"…my monster is in safe keeping"
An exhibit honoring the centennial of the birth of acclaimed Irish playwright Samuel Beckett is now on display at Boston College's John J. Burns Library of Rare Books and Special Collections. The free public exhibit, titled "…my monster is in safe keeping," will be on view throughout the main exhibit floor of Burns Library through January 31, 2007.
The exclusive exhibit, which includes items never before displayed in the United States, is comprised of correspondence, manuscripts, posters, photographs, publications and other papers by and about Samuel Beckett (1906-1989), winner of the Nobel Prize for Literature in 1969 and noted for works that include "Waiting for Godot."
The exhibit is drawn from Boston College's celebrated Beckett Collection, considered to be one of the world's finest . It is comprised of more than 400 manuscripts and other pieces collected by the playwright's friends Calvin and Joann Israel, as well as correspondence between Beckett and North American literary agent Barney Rosett, correspondence with director Alan Schneider, and correspondence in French between Beckett and Swiss-born French novelist and playwright Robert Pinget. At right, a grouping of documents and photographs related to the Beckett plays "Endgame," "Krapp's Last Tape" and "Happy Days."
The exhibit is in celebration not only of the centennial of Beckett's birth but also of a new Burns Library acquisition: The Judith Schmidt Douw Collection of Correspondence with Samuel Beckett, 1957-1984, which contains more than 130 letters from Beckett to Judith Schmidt (later Judith Schmidt Douw), secretary to Barney Rosett of Grove Press, Beckett's American publisher.
"This exhibit gives Boston College an opportunity not only to celebrate the life of the great Irish playwright and novelist Samuel Beckett but also to showcase the University's latest Beckett acquisition, the nearly 30-year correspondence between Samuel Beckett and Judith Schmidt Douw," said BC's Burns Librarian Robert O'Neill. "This collection significantly strengthens the American Beckett Collection, already well represented at Burns Library by the Israel, Schneider and Rosett collections."
In addition to letters from the newly-acquired Schmidt Douw collection, the exhibit includes the rare Beckett manuscript "Suite" (later called "La Fin") written in 1946, said exhibit curator Robert Bruns. "It was during the course of this manuscript that Beckett switched from writing in English to French, which may have marked the point at which he started writing extended prose works in French."
Also on display are several of the letters from Beckett to Alan Schneider on how to direct his plays, Schneider's letter to Thornton Wilder describing his first meeting with Beckett, and rare posters from openings of Beckett plays, including the original production of "En Attendant Godot" ("Waiting for Godot") at the Theatre de Babylon in Paris, shown at left. In addition, the exhibit includes several examples of Boston College's extensive collection of signed Beckett publications from the Israel Beckett collection, annotated typescripts of early versions of novels and plays, and a typescript of Beckett's prize-winning 1930 poem, "Whoroscope."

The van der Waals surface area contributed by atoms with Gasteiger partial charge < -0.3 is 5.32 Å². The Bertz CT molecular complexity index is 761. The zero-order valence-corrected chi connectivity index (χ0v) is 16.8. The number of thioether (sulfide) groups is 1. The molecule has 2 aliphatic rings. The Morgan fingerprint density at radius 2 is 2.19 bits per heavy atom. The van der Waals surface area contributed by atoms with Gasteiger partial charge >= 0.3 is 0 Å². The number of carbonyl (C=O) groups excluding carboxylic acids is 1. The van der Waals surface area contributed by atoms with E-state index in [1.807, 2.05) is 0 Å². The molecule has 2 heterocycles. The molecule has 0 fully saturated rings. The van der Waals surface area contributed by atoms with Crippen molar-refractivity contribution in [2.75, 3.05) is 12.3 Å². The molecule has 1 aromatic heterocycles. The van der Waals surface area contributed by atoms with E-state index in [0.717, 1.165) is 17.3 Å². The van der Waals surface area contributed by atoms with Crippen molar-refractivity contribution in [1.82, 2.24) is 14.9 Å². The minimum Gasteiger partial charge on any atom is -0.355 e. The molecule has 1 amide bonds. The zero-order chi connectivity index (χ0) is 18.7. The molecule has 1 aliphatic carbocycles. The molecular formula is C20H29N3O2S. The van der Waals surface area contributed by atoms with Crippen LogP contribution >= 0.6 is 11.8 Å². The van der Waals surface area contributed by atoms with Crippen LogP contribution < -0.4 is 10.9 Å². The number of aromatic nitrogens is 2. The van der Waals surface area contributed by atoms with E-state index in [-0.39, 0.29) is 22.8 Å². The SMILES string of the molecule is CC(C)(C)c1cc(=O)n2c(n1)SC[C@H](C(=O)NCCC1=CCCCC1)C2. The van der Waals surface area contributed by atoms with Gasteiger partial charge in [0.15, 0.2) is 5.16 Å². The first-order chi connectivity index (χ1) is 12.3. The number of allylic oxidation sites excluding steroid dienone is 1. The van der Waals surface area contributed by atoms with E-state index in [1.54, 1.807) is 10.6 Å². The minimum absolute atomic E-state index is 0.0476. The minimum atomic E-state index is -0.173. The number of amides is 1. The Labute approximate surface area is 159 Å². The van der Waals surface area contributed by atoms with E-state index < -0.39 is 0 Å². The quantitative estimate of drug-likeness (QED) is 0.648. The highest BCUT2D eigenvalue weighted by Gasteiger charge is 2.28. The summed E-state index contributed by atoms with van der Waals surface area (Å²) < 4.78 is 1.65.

The exhibit title, "…my monster is in safe keeping," is a quote drawn from a letter, shown at right , in the collection from Beckett to Alan Schneider. On December 14, 1955, Beckett wrote, "Having worked with you so pleasantly and, I hope, profitably, in Paris and London, I feel my monster is in safe keeping." He was referring to his play "Waiting for Godot," which Schneider was to direct in the United States.
The Samuel Beckett Collection at Burns Library is one of the hallmarks of Boston College's renowned Irish Collection, considered to be the premier, most comprehensive collection of Irish research material in the United States. Also housed at Burns Library, the collection documents the history, life and culture of the Irish people, with strong holdings in Irish history, religion and politics, and significant collections related to some of Ireland's greatest writers.
The John J. Burns Library of Rare Books and Special Collections at Boston College is named in memory of the Honorable John J. Burns, a 1921 BC alumnus who was one of its principal benefactors. It houses more than 160,000 volumes, 15 million manuscripts and impressive holdings of artifacts, maps, paintings, photographs, ephemera and arc hitectural records.
Free and open to the public. Hours: Monday through Friday from 9:00 a.m. to 5:00 p.m. or by appointment. Venue is handicapped accessible. For information call: 617-552-3282.